The decibel and antennas
The Engineering Web
Information on the dB relating to antennas.
The decibel (dB) is a logarithmic unit of measurement that expresses the magnitude of a physical quantity (usually power) relative to a specified or implied reference level. Its logarithmic nature allows very large or very small ratios to be represented by a convenient number, in a similar manner to scientific notation. Being essentially a ratio, it is a dimensionless unit. Decibels are useful for a wide variety of measurements in acoustics, physics, electronics and other disciplines.
The dB is used to express relative or absolute values.
In antenna work the dBd, dBi and dBic are used to suggest the gain of an antenna with respect to some known base and are, thus, an absolute reference.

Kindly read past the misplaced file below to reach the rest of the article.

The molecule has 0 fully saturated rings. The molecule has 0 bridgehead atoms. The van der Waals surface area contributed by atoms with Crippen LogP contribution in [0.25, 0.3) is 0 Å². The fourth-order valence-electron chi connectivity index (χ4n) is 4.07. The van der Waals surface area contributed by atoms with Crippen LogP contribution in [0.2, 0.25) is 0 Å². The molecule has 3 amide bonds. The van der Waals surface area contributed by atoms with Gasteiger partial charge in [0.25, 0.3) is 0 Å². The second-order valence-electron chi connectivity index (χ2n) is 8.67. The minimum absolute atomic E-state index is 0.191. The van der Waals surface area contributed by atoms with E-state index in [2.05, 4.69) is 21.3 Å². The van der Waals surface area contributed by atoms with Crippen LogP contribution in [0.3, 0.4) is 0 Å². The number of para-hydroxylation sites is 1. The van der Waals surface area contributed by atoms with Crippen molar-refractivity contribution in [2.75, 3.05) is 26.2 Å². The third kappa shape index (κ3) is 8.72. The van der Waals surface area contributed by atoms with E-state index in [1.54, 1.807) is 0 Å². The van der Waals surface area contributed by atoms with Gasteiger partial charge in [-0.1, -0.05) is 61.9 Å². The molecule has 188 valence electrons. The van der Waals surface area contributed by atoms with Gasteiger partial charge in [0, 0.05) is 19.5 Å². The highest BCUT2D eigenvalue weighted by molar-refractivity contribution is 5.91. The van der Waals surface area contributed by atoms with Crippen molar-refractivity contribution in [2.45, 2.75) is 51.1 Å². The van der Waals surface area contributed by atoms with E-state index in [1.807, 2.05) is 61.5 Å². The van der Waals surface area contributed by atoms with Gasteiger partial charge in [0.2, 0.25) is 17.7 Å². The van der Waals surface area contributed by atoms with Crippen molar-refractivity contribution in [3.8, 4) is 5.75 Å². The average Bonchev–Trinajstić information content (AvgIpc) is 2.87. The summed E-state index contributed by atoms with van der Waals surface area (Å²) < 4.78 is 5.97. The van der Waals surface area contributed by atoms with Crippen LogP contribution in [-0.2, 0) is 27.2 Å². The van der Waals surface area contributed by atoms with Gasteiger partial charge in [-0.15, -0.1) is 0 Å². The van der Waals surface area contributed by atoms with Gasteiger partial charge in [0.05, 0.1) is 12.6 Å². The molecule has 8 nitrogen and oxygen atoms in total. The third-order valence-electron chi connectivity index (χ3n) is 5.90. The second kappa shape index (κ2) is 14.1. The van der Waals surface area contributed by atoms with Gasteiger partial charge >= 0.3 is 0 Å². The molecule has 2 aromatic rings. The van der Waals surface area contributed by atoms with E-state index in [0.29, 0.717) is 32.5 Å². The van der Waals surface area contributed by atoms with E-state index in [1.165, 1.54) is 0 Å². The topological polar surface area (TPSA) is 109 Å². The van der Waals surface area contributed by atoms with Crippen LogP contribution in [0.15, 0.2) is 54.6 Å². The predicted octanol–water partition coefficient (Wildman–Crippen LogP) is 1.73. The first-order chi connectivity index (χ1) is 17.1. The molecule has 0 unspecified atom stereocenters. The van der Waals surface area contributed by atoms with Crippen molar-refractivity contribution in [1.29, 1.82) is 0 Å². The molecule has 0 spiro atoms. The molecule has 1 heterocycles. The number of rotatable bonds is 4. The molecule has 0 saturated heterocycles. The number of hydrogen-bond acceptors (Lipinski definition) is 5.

- dB(isotropic) — the forward gain of an antenna compared to an idealized isotropic antenna, which uniformly distributes energy in all directions.
- dB(dipole) — the forward gain of an antenna compared to a half-wave dipole antenna. 0 dBd is about 2 dBi.
- dB(isometric circular) — power measurement relative to a circularly polarized isometric antenna.
One way to spot a suspicious antenna manufacturer is to look over their literature for any claims to the gain of their product.
If they claim gain of, say, 10dB that's your clue they:
- don't know what they are talking about
- have a disconnect between their engineering and sales department
- are trying to inflate their numbers by taking a gain of x dBi and making you think it is x dBd, thus adding about 2dB to the number they promote.